The entire Legends field, three cars, is coming from NASA Texas to compete, and if history is any guide, we’re looking for Bobby Pugh to take the big win at PittRace. Car trouble sidelined him at Laguna Seca in 2022, but Pugh won the Championship in 2021 at Daytona in a borrowed car. As long as he can keep his car in shape mechanically throughout the 2023 Championships, he looks good to win it all.
The entire NP01 field at this year’s NASA Championships hails from the Great Lakes Region. These drivers know one another’s moves, so it will be great to watch them race. When the dust settles, we’re looking for Gobel Newsome to take the win. Here’s why. Harry Colson leads the Great Lakes points race, but Newsome has gotten the better of Colson two of the three times they have met on track. We think Newsome is going continue his winning ways at the 2023 NASA Championships.
The rumors are true. Spec3 is experiencing new growth, and as a result, the field at the 2023 NASA Championships will be the largest in NASA history. At deadline, 12 cars were registered.
Most of the drivers in the field have raced together before, and there are a number of names we’ve seen do well at Championships before, John McAvoy and Sean O’Hara to name a couple. However, there’s another name that looks more promising than the others, and that’s Charles Ford. Spec3 is shaping up to be one of the most interesting races at the Championships this year, but look for Ford to take the win.
Spec E30 is a dynamic class, keeping people interested for a long time while also attracting new drivers to the competition that it offers. That’s why it has been so successful for so long.
That competition is going to be on vivid display this year, with six different NASA regions represented in the field, two coming from both regions in California. However, if we have to pick a winner, we’re going to go with Jack Cobetto, who proved last year and this year at HyperFest that he knows how to win the big races. Look for him up front and on top.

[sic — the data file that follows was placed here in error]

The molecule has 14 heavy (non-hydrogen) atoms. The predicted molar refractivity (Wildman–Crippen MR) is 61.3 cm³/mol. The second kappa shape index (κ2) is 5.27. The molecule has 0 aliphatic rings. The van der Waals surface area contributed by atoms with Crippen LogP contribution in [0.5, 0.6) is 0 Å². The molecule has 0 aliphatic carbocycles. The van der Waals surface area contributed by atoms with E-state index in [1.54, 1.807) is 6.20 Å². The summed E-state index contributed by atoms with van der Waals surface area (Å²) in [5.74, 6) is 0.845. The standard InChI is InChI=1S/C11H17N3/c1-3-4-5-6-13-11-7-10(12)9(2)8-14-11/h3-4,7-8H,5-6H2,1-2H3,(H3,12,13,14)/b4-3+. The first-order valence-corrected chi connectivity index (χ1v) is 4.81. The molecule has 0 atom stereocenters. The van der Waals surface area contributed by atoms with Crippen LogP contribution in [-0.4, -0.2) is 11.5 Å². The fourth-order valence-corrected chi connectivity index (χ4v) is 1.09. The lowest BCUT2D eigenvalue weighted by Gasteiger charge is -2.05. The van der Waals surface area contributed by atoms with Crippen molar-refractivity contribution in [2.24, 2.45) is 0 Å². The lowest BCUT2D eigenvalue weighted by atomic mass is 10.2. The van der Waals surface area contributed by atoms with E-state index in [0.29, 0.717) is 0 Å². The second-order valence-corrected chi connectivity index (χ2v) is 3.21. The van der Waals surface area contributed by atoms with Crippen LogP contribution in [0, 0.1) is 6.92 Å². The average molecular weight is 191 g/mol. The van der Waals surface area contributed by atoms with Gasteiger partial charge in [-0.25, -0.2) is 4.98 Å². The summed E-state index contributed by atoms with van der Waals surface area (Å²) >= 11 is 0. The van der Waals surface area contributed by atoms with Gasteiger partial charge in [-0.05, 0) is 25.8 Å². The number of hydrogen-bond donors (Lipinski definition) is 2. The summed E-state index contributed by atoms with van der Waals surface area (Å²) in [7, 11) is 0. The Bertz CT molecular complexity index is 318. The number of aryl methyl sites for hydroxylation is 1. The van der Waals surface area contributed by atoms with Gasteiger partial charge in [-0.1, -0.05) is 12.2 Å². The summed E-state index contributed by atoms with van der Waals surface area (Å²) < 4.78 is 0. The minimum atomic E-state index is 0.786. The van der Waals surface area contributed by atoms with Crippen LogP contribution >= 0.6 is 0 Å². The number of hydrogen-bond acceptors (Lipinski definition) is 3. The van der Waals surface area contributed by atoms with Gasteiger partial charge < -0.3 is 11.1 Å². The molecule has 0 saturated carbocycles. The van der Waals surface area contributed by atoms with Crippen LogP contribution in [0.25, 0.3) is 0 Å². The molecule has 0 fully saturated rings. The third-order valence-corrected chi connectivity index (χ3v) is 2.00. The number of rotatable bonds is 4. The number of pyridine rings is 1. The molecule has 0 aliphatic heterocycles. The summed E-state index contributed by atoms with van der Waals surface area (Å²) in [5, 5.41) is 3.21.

Spec E46 is showcasing drivers from all over the country, but it looks like it’s going to come down to a couple of SoCal drivers, Lucas Weisenberg and Casey Mashore. It’s a difficult choice, but we are going to give the nod to Mashore, because at times when he and Weisenberg faced off, Mashore had the upper hand. Mashore also is the reigning 2022 Spec E46 National Champion. Look for Mashore’s lime-green E46 out front.
All but one driver in the Spec Iron field is a Great Lakes racer, so we’re going be treated to some close racing this year. Of course, we all know that past is often prologue, and we’re going to lean on that maxim for our Spec Iron pick. Knowing that, we’re going to go with Robin Burnette who knows how to win. In fact, he won the 2019 Spec Iron Championship in a borrowed car.
Spec Miata is always the most fun race to compete in and to watch. Trying to pick a winner is the most difficult. There have been larger Spec Miata fields in recent years, but this year’s field is certainly stacked with as much talent as ever.
There’s no doubt Jonathan Davis is going to be up front, as will NASA Great Lakes drivers Chris Finnigan and John Allen and NASA Northeast driver Marc Cefalo. That’s four drivers. Rounding out the top five, and most likely leading the field will be NASA Rocky Mountain’s Dan Williams.
Williams performed exceptionally well last year, taking third place behind MX-5 Cup driver Aaron Jeansonne and Teen Mazda Challenge driver Harry Voigt, who finished second behind Preston Pardus at the 2021 NASA Championships at Daytona. It didn’t seem to matter that Williams chose an early 1.6-liter car. He drive the giblets out of it and held second for much of last year’s Championship race, but eventually fell to third where he finished. Look for Williams on top.
Super Touring 1
We wrote earlier in this story that Joe Kellerman is going to be front runner in TT1, but might not ultimately get the win over Johnny Miller. However, for Super Touring 1, we think Kellerman has what it takes to bring home the ST1 Championship, after coming in second in TT1 last year at Laguna Seca, a track far, far from home. Kellerman’s closest competition at this year’s Championships is Chris Ludwig, but Kellerman has come out on top three out of three times the two have met in Great Lakes regional competition. We’d like to see more cars in ST1, but that likely wouldn’t change our pick.
Super Touring 2